“You probably think of me as — I don’t know — neurotic, overly interior, solipsistic, whatever. But I find you extremely didactic, moralistic, polemical, self-righteous, preachy. Is that unfair?” Whether David Shields’s accusation, directed at his friend and former student Caleb Powell, is fair, is best left to the judgment of readers. That it is outrageously entertaining, as is the rest of this talking book, constructed out of four days’ worth of unceasing dialogue between two old friends and sometime rivals, should go without saying.
Shields invites Powell to spend a long weekend sparring with him, with each to “ferociously defend” the choices they have made in their art and their lives. Shields is an acclaimed essayist, best known for his genre-defying polemic “Reality Hunger.” Powell is a writer whose career never really took off. Shields is in his mid- fifties, with a cushy teaching job at the University of Washington; Powell is his early forties, a reformed world traveler taking care of his three children full-time and writing on the side. Powell is Andre Gregory in “My Dinner with Andre” (a conscious touchstone here), full of colorful stories of international derring-do, and Shields is Wallace Shawn, self-possessed and intellectually secure. Or maybe it’s the other way around. (Furthering the cinematic undertones of the endeavor, Shields’ former student James Franco has directed a film adaptation of the book starring Shields and Powell.)
The mood here is one of anxious camaraderie, two literary men jabbing at each other to prove their mettle. Powell snidely critiques Shields’s pithy, aphoristic writing style, dismissing it as “good bathroom reading,” but their hopscotching debate, leaping from the Khmer Rouge to Dale Peck to Shields’s wife’s thwarted desire for a second child, bears the same channel-hopping sensibility as “Reality Hunger” and its successor “How Literature Saved My Life.” The theme is life vs. art, but the music is to be found in its endless variations. Shields the provocateur enlists Powell in his now-familiar mission of twisting a familiar object inside-out until it appears profoundly strange, new.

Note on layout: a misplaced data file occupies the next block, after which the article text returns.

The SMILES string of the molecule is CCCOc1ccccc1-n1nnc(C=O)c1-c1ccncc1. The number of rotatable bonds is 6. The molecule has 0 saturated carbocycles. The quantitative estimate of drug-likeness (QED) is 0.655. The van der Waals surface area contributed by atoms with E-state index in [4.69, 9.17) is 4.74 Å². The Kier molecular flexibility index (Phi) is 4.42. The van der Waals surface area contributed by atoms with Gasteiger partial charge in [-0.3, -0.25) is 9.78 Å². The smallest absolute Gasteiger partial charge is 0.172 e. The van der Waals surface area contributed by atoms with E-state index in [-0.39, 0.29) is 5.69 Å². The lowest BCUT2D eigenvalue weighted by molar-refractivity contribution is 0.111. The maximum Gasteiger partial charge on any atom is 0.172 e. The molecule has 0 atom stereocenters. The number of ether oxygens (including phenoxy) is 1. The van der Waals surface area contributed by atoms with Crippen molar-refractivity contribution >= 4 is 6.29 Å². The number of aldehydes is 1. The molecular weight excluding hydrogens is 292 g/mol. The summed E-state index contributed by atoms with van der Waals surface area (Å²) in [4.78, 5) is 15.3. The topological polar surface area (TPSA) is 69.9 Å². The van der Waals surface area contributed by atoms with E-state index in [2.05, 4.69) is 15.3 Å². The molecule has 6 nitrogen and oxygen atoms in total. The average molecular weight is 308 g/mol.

Both men are prickly, occasionally arrogant, and often uninterested in the other’s point of view. Shields, intent on proving his superiority with the thickness of his wallet, enjoys telling Powell how much money he earns. Powell shrugs off most of his former teacher’s hard-won wisdom about writing. We cannot always tell whether they are emoting or performing, baring their souls or caricaturing themselves, but the long-form discussions are surprisingly revealing (both men will likely be hearing from their families about some of the embarrassing anecdotes they share here) and reflective of the internal struggle they share: do I work, or do I live? The specter of David Foster Wallace, whose searching intellect and relentless self-examination serve as a model and a warning, is summoned repeatedly.
Shields is especially cutting on the paragons and defenders of the novel. The New Yorker’s James Wood is “a sea captain for nineteenth-century novels.” Vladimir Nabokov has “a really bad ear.” They both rag on Jonathan Franzen as a mock-Wallace, all erudition and no heart.
Powell is pleased with his life, fulfilled by his family, but disappointed by the lack of acknowledgment his work has accrued. Shields is proud of his success but worried he has never really cut loose. Shields wants to make himself new, and Powell is here to tell him he is hopelessly caught up in the minutiae of his own existence: “You’re way too focused on yourself. You’re fifty-five. Time to focus on other things.” Powell is a student of suffering, stirred by the Cambodian genocide above all, and looks to the collective traumas of the past for answers about the world’s injustices. Shields is dismissive: “You don’t think anyone who lives an ordinary life has plenty of trouble and torment to write about?”
Powell is arguing for the pain of the extraordinary as his artistic and moral core, while Shields directs his attention to the more ordinary pain of our workaday lives. It is an argument, though they might be loath to acknowledge it, that none other than Franzen introduces into his novel “The Corrections,” when Chip Lambert describes the cigarette burns on his palm to an Eastern European political dissident as having been acquired in a “different kind of prison.” These two middle-aged men, trapped in comfortable prisons of their own making, are satisfied and disappointed in equal measures. They settle nothing but dispute everything. The result is a warm, funny, and charming book that questions not only what it means to live for art, but what it means to live.
Saul Austerlitz is the author of “Sitcom: A History in 24 Episodes from I Love Lucy to Community.”